I’m going to be honest: I had originally never intended to apply to graduate school. In fact, one of my many reasons for studying engineering in college was straightforward, if not overly simplistic: an engineering degree, I believed, could land me a relatively good job without having to pursue a graduate degree. I didn’t want to take another standardized test, and above all, I didn’t feel like I would enjoy research. Rather than theory, I preferred engineering and building things, and I wasn’t convinced that was what people with graduate degrees went on to do.
The summer after my freshman year was when I first started to reconsider my decision not to continue with higher education. I got the opportunity to participate in a Research Experience for Undergraduates (REU) at Rice University that summer, helping to develop optical sensors. I knew nothing about the field prior to that, but spending the summer surrounded by enthusiastic PhD candidates was enough to make me reconsider that a graduate degree in an engineering discipline was useless. It helped that optics is such a deep and convoluted field that requires a good deal of physics knowledge to navigate well — it convinced me that in certain cases, it certainly does make sense to obtain extra training and background even if the end goal is to engineer systems.
I ended up spending a good amount of my undergraduate career and all my summers engaging in research. Contrary to my expectations, I have found it a useful contrast to working on coursework, which actually often turned out to be more theoretical than the research I do. Because research takes knowledge beyond the tough jargon in a textbook and the equations needed for a problem set, I started to feel much more confident in what I was learning. I certainly can’t deny the difficulty in navigating an environment in which it constantly feels like I know too little to really contribute, but in the end, I have found it satisfying to see my efforts put into concrete work.
Last year, as senior year started looming ever closer, I started thinking about the possibility of pursuing a Master’s degree in Electrical Engineering. In considering that decision, I found it useful to ask myself: Why exactly did I want to pursue a graduate degree? What did I want to get out of it? In the end, I realized the answer was that I wanted to keep learning. Especially after speaking to current graduate students who had worked before, either in internships or before pursuing higher education, I became interested in higher education to acquire further technical breadth, not only more specialized technical skills. Either way, whether or not I decided to stay in the field of optics, there were so many other fields I wanted to learn from — image processing, robotics, systems engineering — and looking at potential projects in those fields excited my sense of intellectual curiosity. As had been the case when I had engaged in research, I liked the idea of continuing to build on my background in order to make me a more versatile and able engineer.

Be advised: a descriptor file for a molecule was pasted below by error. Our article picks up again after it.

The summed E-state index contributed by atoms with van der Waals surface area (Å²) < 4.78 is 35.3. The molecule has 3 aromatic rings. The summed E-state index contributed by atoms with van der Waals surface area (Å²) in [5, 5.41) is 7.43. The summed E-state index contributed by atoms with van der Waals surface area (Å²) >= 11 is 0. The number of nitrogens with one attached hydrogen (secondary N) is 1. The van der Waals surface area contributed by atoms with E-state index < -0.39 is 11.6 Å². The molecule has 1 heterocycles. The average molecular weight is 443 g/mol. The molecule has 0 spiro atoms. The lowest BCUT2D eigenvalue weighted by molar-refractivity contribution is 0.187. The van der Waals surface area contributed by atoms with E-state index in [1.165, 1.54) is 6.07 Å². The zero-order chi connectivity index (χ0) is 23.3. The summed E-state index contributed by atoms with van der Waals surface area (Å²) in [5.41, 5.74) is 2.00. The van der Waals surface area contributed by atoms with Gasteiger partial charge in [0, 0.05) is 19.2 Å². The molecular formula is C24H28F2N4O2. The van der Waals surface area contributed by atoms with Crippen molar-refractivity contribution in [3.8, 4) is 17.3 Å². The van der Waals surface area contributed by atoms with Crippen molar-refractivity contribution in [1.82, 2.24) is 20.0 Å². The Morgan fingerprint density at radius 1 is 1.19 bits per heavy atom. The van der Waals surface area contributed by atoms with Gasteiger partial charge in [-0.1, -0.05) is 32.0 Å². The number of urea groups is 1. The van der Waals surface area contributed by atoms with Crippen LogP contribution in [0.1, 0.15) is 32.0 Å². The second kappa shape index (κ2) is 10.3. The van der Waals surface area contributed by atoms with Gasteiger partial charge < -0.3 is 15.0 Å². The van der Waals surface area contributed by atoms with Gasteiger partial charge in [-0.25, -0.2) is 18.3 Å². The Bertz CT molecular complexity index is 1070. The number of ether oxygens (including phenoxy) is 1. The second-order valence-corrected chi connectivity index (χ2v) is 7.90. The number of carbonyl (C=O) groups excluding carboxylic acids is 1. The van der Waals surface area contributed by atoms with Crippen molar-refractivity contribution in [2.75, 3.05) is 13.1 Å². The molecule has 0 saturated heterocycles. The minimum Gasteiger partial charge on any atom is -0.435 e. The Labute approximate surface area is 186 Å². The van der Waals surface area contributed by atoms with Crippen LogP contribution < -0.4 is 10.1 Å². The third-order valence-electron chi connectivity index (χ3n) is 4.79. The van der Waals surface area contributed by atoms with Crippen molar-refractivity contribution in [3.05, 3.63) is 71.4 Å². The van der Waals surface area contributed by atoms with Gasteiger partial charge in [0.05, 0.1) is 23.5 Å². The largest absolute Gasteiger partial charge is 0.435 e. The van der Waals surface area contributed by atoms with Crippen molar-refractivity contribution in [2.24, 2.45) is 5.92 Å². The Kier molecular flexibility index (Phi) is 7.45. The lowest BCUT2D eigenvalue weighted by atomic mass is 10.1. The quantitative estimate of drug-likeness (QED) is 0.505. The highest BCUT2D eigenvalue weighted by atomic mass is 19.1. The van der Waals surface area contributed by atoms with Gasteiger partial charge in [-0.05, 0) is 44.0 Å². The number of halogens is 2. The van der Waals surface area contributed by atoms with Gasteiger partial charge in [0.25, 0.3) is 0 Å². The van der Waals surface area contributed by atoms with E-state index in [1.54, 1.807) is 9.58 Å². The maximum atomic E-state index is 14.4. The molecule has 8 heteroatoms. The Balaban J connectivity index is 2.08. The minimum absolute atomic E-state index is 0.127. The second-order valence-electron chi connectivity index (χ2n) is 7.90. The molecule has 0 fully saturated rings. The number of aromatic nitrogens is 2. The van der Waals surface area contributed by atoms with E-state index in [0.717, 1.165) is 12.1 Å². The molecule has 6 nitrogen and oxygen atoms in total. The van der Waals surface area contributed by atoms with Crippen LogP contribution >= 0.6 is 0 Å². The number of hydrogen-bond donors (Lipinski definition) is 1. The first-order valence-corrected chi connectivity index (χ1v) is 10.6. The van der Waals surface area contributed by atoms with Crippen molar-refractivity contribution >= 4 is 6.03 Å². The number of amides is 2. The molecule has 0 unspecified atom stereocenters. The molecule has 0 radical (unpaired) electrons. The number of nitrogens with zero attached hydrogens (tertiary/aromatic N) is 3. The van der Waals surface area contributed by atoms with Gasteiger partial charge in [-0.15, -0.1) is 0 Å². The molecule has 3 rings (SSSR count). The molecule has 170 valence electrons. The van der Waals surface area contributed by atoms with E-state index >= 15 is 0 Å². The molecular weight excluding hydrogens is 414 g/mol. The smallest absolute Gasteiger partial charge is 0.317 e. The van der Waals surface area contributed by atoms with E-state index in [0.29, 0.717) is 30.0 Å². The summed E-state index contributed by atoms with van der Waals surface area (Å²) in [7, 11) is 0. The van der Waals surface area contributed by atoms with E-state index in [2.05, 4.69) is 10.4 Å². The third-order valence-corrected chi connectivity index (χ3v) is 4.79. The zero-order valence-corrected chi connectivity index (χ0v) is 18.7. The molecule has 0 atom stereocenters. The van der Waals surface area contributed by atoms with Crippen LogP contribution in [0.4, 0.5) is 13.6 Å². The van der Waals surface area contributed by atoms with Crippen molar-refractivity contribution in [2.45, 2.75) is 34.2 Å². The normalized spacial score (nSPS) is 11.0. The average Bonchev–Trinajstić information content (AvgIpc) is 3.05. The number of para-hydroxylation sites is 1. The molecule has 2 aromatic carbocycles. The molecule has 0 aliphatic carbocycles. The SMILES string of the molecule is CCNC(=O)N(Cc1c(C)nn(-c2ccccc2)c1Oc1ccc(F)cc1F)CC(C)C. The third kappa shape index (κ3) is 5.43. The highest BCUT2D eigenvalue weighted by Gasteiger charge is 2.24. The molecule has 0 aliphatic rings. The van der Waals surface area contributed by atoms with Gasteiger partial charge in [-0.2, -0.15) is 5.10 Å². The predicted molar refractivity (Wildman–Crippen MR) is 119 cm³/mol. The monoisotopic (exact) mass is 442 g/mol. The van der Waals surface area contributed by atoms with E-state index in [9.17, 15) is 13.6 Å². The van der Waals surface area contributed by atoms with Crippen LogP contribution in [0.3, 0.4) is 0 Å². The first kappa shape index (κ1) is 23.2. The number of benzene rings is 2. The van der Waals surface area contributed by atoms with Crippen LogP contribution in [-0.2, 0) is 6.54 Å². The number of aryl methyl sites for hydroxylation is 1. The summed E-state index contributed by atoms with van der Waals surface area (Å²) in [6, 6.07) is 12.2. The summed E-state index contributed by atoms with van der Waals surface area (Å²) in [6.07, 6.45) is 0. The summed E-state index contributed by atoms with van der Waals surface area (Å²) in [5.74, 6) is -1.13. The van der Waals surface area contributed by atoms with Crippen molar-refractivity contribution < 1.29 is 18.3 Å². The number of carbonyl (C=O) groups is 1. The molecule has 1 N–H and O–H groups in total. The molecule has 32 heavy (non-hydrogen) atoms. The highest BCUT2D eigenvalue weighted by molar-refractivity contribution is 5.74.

I suggest that if you’re considering applying to graduate school, whether it be a Master’s or a PhD, that you ask yourself the same questions. Why do you want to get that degree? Is there something you think you can get out of it that you can’t just from working? Deciding on the next path after college isn’t an easy decision by any means, but if you put thought into thinking about these key points, you’ll maximize the chances you’ll make a decision you’re happy with.
-Stacey Huang, Engineering Correspondent
Note: If you haven’t read the counterpart to this post by Bennett McIntosh, “On [not] applying to grad school”, check it out here!